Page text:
Discover the coast with a weekend of walking


Walkers are invited to head to the Flemish coast for two days of hiking, eating, live music and heritage, courtesy of the International Two-Day Walk of Flanders, which sets off from Blankenberge next month

See the other side

Think of the Flemish coastal resort of Blankenberge and what comes to mind? Lying on the sand? Sitting in a deckchair? Most likely. But walking? Probably not. And certainly not walking up to 42 kilometres.

Yet every year since 1969, thousands of people have come to Blankenberge to walk. They take part in the International Two-Day Walk of Flanders, which this year takes place on 2 and 3 May.

Aside from enjoying fresh sea air and partaking in exercise, the event will introduce you to the surprising other side of this busy seaside town and the surrounding area. You’ll discover the dunes and the polder nature reserves, the historic site of Lissewegge, the street markets in Zuienkerke, as well as old fishing harbours, windmills, village churches and war memorials.

Authentic cafes will open their doors to you, restaurants and brasseries will entice you with their seafood, local bands will serenade you and thousands of locals will cheer you on, shouting encouragement in their incomprehensible dialect.

So what’s on the programme? You can keep things simple with the gentle 6km family walk, designed for children of all ages. Entertainment is provided on the route with strategically located bouncy castles, face painting, a fun park and a workshop on life in the North Sea.

The 15km route is always popular with youth groups, scouts and schools, and offers time to take a dip in the sea or sit and enjoy the seascape.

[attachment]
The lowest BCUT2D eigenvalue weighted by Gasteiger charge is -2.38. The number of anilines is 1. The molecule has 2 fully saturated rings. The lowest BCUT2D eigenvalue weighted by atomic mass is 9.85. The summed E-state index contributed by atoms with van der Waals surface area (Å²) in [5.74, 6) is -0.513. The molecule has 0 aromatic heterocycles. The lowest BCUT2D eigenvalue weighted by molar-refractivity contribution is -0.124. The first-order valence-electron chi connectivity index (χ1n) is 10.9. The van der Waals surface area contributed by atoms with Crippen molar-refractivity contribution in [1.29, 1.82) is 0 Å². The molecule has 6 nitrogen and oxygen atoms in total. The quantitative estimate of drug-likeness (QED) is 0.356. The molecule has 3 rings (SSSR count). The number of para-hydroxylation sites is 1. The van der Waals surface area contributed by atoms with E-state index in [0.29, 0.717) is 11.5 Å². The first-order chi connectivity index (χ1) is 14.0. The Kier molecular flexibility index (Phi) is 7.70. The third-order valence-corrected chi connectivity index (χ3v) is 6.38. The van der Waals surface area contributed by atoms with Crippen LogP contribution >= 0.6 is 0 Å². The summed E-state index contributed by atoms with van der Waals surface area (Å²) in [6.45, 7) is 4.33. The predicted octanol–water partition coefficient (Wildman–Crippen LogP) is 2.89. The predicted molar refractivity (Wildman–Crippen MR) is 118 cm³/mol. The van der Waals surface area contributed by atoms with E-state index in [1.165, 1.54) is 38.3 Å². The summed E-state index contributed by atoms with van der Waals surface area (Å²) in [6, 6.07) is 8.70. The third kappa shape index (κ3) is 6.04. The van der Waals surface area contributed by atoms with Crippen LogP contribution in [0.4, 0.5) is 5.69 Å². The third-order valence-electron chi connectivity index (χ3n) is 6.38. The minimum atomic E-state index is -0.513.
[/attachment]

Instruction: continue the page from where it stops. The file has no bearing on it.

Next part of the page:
Catch the bug

Regular walkers might be attracted by the 24km nature walk. But if you really want to impress your colleagues on Monday morning, the 42km walk will give you something to crow about. Unless you’re at home tending to your blisters, that is.

On either day, you can start whenever you want between 10.00 (8.00 for the 42km route) and 15.00. On Sunday the festivities begin at 15.00 with a musical extravaganza and the award ceremony: Everyone who completes a walk gets a medal.

The Saturday walks take in the villages of Zeebrugge, Lissewegge, Dudzele, Heist and Uitkerke, while on Sunday you can discover Wenduine, De Haan, Vlissegem, Houtave, Meetkerke, Zuienkerke and Uitkerke.

Registration is best done in advance  to avoid the queues. However, if you’d rather wait to see what the weather’s like, you can register on the day in the market square. The fee varies according to distance but starts at €5. Several hotels and campsites are offering special deals for the weekend. You can also register through Walk for Think Pink and raise money to support breast cancer research and awareness.

But take care – you might catch the walking bug. If so, you might end up treating Blankenberge as training for the Four Days of the Ijzer, from 18 to 21 August, when you can join 40,000 people walking up to 32km on each of the four days.

Flemish coast

The Flemish coast is a 67-kilometre sandy stretch on the North Sea. With its wide beaches, quiet dunes and polders, it’s Flanders’ most-visited tourist attraction.
Day-trippers - A two-hour drive at worst from most Flemish cities, the coast especially draws day tourists during the summer.
Kusttram - Connecting Knokke all the way to De Panne, the “Coast Tram” is the staple means of transportation along the coast. It’s the longest tramline in the world.
Theater Aan Zee - Every summer, a 10-day music and theatre festival is organised in and around Ostend.

coast municipalities


kilometres long


million visitors annually